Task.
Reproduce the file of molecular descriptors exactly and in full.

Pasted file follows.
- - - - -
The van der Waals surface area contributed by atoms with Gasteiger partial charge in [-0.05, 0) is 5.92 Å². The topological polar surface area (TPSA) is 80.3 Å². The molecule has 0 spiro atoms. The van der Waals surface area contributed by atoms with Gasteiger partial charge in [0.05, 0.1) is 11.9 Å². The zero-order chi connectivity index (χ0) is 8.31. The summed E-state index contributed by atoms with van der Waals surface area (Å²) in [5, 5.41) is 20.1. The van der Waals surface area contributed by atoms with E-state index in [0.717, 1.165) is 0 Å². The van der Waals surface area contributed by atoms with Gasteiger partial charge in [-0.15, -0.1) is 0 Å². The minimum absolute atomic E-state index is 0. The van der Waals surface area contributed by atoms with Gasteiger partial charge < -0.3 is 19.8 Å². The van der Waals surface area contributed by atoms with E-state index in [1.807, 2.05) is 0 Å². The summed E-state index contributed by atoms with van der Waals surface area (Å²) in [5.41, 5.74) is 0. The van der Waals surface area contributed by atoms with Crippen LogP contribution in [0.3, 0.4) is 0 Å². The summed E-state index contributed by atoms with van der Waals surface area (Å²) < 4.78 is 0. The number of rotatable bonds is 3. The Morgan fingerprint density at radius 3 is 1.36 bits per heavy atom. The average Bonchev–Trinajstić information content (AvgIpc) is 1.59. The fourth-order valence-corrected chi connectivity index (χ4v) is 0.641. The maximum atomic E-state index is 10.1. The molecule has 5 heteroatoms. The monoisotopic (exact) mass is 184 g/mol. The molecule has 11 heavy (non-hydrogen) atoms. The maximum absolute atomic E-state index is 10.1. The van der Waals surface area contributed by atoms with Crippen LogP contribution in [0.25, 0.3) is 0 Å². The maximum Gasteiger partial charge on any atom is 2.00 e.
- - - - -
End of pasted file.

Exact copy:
The van der Waals surface area contributed by atoms with Gasteiger partial charge in [-0.05, 0) is 5.92 Å². The topological polar surface area (TPSA) is 80.3 Å². The molecule has 0 spiro atoms. The van der Waals surface area contributed by atoms with Gasteiger partial charge in [0.05, 0.1) is 11.9 Å². The zero-order chi connectivity index (χ0) is 8.31. The summed E-state index contributed by atoms with van der Waals surface area (Å²) in [5, 5.41) is 20.1. The van der Waals surface area contributed by atoms with E-state index in [0.717, 1.165) is 0 Å². The van der Waals surface area contributed by atoms with Gasteiger partial charge in [-0.15, -0.1) is 0 Å². The minimum absolute atomic E-state index is 0. The van der Waals surface area contributed by atoms with Gasteiger partial charge < -0.3 is 19.8 Å². The van der Waals surface area contributed by atoms with E-state index in [1.807, 2.05) is 0 Å². The summed E-state index contributed by atoms with van der Waals surface area (Å²) in [5.41, 5.74) is 0. The van der Waals surface area contributed by atoms with Crippen LogP contribution in [0.3, 0.4) is 0 Å². The summed E-state index contributed by atoms with van der Waals surface area (Å²) < 4.78 is 0. The number of rotatable bonds is 3. The Morgan fingerprint density at radius 3 is 1.36 bits per heavy atom. The average Bonchev–Trinajstić information content (AvgIpc) is 1.59. The fourth-order valence-corrected chi connectivity index (χ4v) is 0.641. The maximum atomic E-state index is 10.1. The molecule has 5 heteroatoms. The monoisotopic (exact) mass is 184 g/mol. The molecule has 11 heavy (non-hydrogen) atoms. The maximum absolute atomic E-state index is 10.1. The van der Waals surface area contributed by atoms with Crippen LogP contribution in [0.25, 0.3) is 0 Å². The maximum Gasteiger partial charge on any atom is 2.00 e.